Quietly, stealthily, and with the deceptive kick of an apertivo that slides down like water but is 80 proof, the three stories in I Stole The Rain promptly engaged my attention—then punched me in the gut and made me cry. Published by new Berlin e-press Frisch & Co and translated from the Italian by Lisa McCreadie, Elisa Ruotolo’s debut book takes as its setting the southern Italian region of Campania, and as its subject the inescapable ways that family and childhood experiences shape lives. Ruotolo teaches Classics, and her unsentimental storytelling bears the stamp of the tragedian: characters may labor in pursuit of happiness, or passively submit to their forlorn circumstances, but fate always holds the upper hand—to which, the author implies in her tender conclusion to each tale, a person can and should be comfortably reconciled.
In “I Am Super Legend,” a teenage boy becomes the star player on a rag-tag local soccer team coached by his father, despite his mother’s loftier ambitions for him. “She would have preferred seeing me ill or bedridden with my leg in a cast to knowing that I was wasting my time on that dusty pitch . . . a thousand lifetimes away from making use of her sacrifices.” After leaving in a blaze of glory to join a professional team—all the while secretly aware that random luck and not exceptional talent propelled him—he eventually winds up back in his home town, content with an existence not quite as humble as his factory worker father’s, but not far off. “I returned to the times,” he admits, “where sitting on a bar stool and getting bought a pint was enough to feel on top of the world.”
The understated poignancy of “I Am Super Legend” is, however, just a warm-up for Ruotolo’s prodigious heartstring-plucking: the next two stories, while also written with a light touch and restrained compassion, are frankly devastating. In “The Child Comes Home,” Maria, a black market jewelry seller, is paralyzed by grief ever since the unexplained disappearance, ten years earlier, of her nine-year-old son. Divorced from the child’s father, she falls in love with a jeweler who is kind to her, even as she scarcely believes that anything good can happen in her life. In the hours Maria spends with her lover, she wonders whether she’s “returned to being happy, and if someone had asked her, perhaps she wouldn’t have been able to work it out.”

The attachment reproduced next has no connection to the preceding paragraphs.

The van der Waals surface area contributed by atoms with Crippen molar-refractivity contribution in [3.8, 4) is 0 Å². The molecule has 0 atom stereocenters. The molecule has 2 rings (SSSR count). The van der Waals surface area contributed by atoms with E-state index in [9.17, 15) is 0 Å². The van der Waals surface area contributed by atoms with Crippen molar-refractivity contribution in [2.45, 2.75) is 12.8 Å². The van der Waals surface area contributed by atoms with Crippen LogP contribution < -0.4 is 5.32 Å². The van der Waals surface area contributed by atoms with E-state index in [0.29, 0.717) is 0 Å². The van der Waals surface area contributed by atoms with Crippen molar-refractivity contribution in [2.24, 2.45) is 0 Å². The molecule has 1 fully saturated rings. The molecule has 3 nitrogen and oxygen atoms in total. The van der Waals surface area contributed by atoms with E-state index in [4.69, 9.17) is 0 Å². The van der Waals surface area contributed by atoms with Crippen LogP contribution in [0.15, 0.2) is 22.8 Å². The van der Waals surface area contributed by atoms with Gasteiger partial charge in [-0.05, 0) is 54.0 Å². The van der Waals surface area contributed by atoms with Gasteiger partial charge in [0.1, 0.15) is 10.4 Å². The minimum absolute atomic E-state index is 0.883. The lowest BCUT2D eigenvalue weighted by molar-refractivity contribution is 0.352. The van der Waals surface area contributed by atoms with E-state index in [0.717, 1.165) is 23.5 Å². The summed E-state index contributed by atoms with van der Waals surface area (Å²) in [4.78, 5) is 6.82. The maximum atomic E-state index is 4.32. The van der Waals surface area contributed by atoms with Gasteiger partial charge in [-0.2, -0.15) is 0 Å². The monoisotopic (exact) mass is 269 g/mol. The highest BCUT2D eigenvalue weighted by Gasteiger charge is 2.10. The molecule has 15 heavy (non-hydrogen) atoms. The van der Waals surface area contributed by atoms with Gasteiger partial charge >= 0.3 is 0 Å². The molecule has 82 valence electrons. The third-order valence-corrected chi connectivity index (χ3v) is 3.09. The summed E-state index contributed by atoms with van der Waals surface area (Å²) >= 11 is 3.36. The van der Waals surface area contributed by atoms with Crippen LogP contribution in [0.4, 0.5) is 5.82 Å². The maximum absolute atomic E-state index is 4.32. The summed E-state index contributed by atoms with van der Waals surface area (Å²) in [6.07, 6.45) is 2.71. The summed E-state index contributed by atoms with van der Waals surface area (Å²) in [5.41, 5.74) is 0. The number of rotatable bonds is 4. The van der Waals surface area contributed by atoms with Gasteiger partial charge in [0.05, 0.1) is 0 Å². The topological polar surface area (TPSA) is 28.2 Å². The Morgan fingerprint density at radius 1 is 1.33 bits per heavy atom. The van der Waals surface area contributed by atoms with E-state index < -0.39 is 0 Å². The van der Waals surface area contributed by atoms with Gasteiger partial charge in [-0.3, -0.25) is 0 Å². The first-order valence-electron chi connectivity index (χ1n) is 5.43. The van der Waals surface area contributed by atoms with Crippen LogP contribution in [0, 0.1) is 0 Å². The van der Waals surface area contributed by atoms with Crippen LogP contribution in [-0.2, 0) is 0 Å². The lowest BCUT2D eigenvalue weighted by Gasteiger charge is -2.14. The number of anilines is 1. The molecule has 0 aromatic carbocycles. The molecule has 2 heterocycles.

The third story, “Look At Me,” the collection’s crowning achievement, is told by a bar owner whose mother disappeared when he was a young child. As a result he felt nothing for her, or so he claims—not “a pinprick of loyalty . . . only the crushing grip of my father’s hand on mine when someone in the street asks us whatever became of her.” Also stemming from that loss is the narrator’s own romantic status: he is married to a virtual stranger, a “girl of not even twenty” who works at his bar and needed citizenship. “She’d asked me while I was making an espresso, in the tone of someone who’s asking for a half-day off work, and I hadn’t known what to say to get out of it.” The handicap of acquired pessimism, an ingrained legacy of loss, is a theme that runs through the book. (In “The Child Comes Home,” Maria “had learned at great cost that nothing is certain in this world, not even your little boy coming home.”)
By contrast, his father’s best friend, Cesare, has an incorruptible innocence that’s equally a blessing and a curse. Cesare delivers fizzy drinks on a three-wheeled van, comes to dinner every Saturday throughout the narrator’s childhood, and never even speaks—not because he is mute, it turns out, but because he suffers from a terrible stutter. Slowly and circuitously—Ruotolo’s plots follow an unpredictable and un-chronological route, with characters' carefully detailed backstories shading into each other—Cesare’s earnest quest for love takes center stage. For his first date via a “Lonely Hearts Club,” he borrows a too-snug jacket in order to wear the recommended red carnation: “It pulled on his shoulders and left the poor devil’s wrists uncovered, but, all in all—and since he had polished shoes on his feet—he cut quite a figure.”
Ruotolo’s straightforward prose style—whose charming colloquialism McReadie skillfully reproduces, while retaining some of the distinctive cadences of Italian—belies the originality of her stories, which channel a timeless, almost ancient, wisdom in a form that feels new. The starting point is always seemingly random and tangential, not so much in medias res as in left field, and even after reaching the end, the reader would be hard pressed to say what each story is “about”: if the characters reach epiphanies, they are of the most un-dramatic kind. With her wide-ranging perspective, and an almost eerily believable rendering of silent suffering, Ruotolo has created slices of life in the best sense of the phrase. Yet the overall message, to the extent that a book as un-preachy and subtle as I Stole The Rain has one, is that life’s glories are best sought in the commonplace. “You just need to have something to focus on in life,” the narrator of “Look At Me” reflects, “a child on the way, the sound of footsteps outside the door, a set program on the radio, some hope at the root of everything.”